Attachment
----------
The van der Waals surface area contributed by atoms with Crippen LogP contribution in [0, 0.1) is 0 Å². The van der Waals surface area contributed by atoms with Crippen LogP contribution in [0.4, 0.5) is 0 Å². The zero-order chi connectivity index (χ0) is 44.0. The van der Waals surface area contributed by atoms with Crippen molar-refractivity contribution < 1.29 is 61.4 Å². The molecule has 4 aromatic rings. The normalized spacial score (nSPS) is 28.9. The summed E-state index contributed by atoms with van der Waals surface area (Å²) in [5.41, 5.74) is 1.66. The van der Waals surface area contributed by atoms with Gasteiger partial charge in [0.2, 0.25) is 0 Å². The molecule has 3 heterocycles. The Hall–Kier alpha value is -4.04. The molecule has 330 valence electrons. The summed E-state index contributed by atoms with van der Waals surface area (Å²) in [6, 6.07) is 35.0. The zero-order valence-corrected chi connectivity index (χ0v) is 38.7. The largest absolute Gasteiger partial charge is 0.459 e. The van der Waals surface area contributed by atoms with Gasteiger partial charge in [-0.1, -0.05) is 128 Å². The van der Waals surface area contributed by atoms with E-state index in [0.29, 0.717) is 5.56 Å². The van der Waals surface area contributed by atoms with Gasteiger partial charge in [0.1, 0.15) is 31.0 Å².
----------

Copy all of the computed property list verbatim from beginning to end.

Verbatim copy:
The van der Waals surface area contributed by atoms with Crippen LogP contribution in [0, 0.1) is 0 Å². The van der Waals surface area contributed by atoms with Crippen LogP contribution in [0.4, 0.5) is 0 Å². The zero-order chi connectivity index (χ0) is 44.0. The van der Waals surface area contributed by atoms with Crippen molar-refractivity contribution < 1.29 is 61.4 Å². The molecule has 4 aromatic rings. The normalized spacial score (nSPS) is 28.9. The summed E-state index contributed by atoms with van der Waals surface area (Å²) in [5.41, 5.74) is 1.66. The van der Waals surface area contributed by atoms with Gasteiger partial charge in [0.2, 0.25) is 0 Å². The molecule has 3 heterocycles. The Hall–Kier alpha value is -4.04. The molecule has 330 valence electrons. The summed E-state index contributed by atoms with van der Waals surface area (Å²) in [6, 6.07) is 35.0. The zero-order valence-corrected chi connectivity index (χ0v) is 38.7. The largest absolute Gasteiger partial charge is 0.459 e. The van der Waals surface area contributed by atoms with Gasteiger partial charge in [-0.1, -0.05) is 128 Å². The van der Waals surface area contributed by atoms with E-state index in [0.29, 0.717) is 5.56 Å². The van der Waals surface area contributed by atoms with Gasteiger partial charge in [0.1, 0.15) is 31.0 Å².